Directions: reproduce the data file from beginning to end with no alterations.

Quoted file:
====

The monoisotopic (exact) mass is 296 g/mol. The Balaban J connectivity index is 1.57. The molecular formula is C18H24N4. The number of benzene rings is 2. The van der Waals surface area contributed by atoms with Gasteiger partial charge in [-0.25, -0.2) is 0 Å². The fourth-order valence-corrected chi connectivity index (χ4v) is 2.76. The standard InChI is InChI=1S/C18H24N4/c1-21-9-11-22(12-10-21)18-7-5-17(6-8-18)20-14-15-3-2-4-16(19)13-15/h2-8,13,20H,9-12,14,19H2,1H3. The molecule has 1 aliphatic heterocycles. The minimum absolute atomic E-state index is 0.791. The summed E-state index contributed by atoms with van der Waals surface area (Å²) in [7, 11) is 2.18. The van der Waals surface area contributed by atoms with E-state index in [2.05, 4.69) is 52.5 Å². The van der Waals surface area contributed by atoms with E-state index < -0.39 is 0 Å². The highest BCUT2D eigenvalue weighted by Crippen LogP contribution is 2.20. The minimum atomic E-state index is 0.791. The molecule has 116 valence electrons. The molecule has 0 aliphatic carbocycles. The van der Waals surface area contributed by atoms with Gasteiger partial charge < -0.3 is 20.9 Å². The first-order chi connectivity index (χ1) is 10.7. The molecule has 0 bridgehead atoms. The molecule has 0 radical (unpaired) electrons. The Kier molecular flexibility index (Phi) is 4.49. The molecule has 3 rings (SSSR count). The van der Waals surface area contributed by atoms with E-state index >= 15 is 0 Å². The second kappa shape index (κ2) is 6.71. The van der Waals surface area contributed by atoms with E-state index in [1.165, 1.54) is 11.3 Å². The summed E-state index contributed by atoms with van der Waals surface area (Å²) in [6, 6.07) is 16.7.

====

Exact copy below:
The monoisotopic (exact) mass is 296 g/mol. The Balaban J connectivity index is 1.57. The molecular formula is C18H24N4. The number of benzene rings is 2. The van der Waals surface area contributed by atoms with Gasteiger partial charge in [-0.25, -0.2) is 0 Å². The fourth-order valence-corrected chi connectivity index (χ4v) is 2.76. The standard InChI is InChI=1S/C18H24N4/c1-21-9-11-22(12-10-21)18-7-5-17(6-8-18)20-14-15-3-2-4-16(19)13-15/h2-8,13,20H,9-12,14,19H2,1H3. The molecule has 1 aliphatic heterocycles. The minimum absolute atomic E-state index is 0.791. The summed E-state index contributed by atoms with van der Waals surface area (Å²) in [7, 11) is 2.18. The van der Waals surface area contributed by atoms with E-state index in [2.05, 4.69) is 52.5 Å². The van der Waals surface area contributed by atoms with E-state index < -0.39 is 0 Å². The highest BCUT2D eigenvalue weighted by Crippen LogP contribution is 2.20. The minimum atomic E-state index is 0.791. The molecule has 116 valence electrons. The molecule has 0 aliphatic carbocycles. The van der Waals surface area contributed by atoms with Gasteiger partial charge < -0.3 is 20.9 Å². The first-order chi connectivity index (χ1) is 10.7. The molecule has 0 bridgehead atoms. The molecule has 0 radical (unpaired) electrons. The Kier molecular flexibility index (Phi) is 4.49. The molecule has 3 rings (SSSR count). The van der Waals surface area contributed by atoms with E-state index >= 15 is 0 Å². The second kappa shape index (κ2) is 6.71. The van der Waals surface area contributed by atoms with E-state index in [1.165, 1.54) is 11.3 Å². The summed E-state index contributed by atoms with van der Waals surface area (Å²) in [6, 6.07) is 16.7.